TALES FROM THE APIL CONFERENCE I: TO AVOID “AGREEMENT” OF COSTS BUDGETS BY DEFAULT READ DIRECTIONS FOR THE CCMC WITH CONSIDERABLE CARE
I am doing a series of posts on matters arising from the APIL annual conference. I am not aiming to cover all the issues and matters raised. People can (and should) read the Presidents speech . Given the nature of this blog I am concentrating upon procedural issues of direct relevance to practitioners. Here I want to look at the dangers posed by directions made in some courts. The directions give rise to profound consequences for failing to file a costs budget discussion report (or its equivalent). The practice is not universal. However it means that practitioners have to read directions very carefully.
SERVING PRECEDENT R
Master Roberts and District Judge Besford spoke at the conference on the costs budgeting process. Over time costs budgeting was becoming easier and more streamlined. Precedent R, the budget discussion report, had been particularly helpful.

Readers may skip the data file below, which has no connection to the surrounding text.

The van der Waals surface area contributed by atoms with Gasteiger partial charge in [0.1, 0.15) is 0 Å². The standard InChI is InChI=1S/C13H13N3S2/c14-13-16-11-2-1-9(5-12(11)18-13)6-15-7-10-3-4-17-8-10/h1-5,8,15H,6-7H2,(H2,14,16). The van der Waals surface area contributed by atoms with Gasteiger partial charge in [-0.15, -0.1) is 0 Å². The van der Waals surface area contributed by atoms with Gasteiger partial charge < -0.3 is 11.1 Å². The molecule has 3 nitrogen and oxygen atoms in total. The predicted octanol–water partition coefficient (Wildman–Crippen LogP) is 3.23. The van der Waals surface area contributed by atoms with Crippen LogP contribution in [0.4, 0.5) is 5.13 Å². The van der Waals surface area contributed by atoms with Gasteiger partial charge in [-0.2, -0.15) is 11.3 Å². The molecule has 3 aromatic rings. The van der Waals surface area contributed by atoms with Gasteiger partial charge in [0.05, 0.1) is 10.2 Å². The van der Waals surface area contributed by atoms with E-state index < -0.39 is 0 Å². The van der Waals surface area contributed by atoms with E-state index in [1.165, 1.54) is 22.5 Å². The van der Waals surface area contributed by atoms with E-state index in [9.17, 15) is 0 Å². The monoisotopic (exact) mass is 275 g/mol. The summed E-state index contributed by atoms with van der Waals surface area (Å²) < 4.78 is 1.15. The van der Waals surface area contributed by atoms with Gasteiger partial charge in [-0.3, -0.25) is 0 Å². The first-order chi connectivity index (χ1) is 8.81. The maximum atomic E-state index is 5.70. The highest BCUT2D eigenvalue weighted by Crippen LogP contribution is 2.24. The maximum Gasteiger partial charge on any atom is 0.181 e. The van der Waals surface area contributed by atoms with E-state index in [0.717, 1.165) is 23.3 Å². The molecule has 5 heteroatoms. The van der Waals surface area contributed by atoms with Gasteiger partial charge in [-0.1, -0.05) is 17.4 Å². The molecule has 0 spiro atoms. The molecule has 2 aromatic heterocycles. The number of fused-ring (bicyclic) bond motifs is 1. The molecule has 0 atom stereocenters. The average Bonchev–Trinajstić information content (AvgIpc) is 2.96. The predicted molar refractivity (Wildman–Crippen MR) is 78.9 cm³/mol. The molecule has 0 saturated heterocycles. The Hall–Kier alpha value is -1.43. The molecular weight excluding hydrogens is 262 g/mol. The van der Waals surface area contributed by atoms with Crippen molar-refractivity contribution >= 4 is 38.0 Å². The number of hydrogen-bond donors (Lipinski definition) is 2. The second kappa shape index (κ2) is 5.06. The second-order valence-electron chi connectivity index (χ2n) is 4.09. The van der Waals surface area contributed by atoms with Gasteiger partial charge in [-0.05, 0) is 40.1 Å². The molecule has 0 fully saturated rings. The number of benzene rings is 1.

THE PRACTICE OF SOME COURTS
I have seen (and have direct experience) of some courts sending out directions for the CCMC which included the following wording.
“The parties shall seek to agree the costs budgets. If any party wishes to challenge the budgeted costs of an opponent, they must file and serve not less than 3 days before the hearing a written statement setting out which stages(s) (if any) of the budget is contested, why, and what is said to be the appropriate figure. In default any budget or stage thereof not so challenged shall be deemed to be agreed.”
THE CONSEQUENCES OF FAILURE TO COMPLY
If a party fails to comply the consequences are simple. Their opponent’s budget is deemed to be agreed. If the errant party wants to dispute the budget then relief from sanctions is required.
THE PRACTICAL RESULT
I asked, at the conference, whether this was a widespread practice. Apparently it is not. However this makes life even more difficult for practitioners. Parties should be discussing the budget and using Form R in any event. However in some court centres a failure to file a formal dispute to the budget (with reasons) can lead to the budget being “agreed” by default.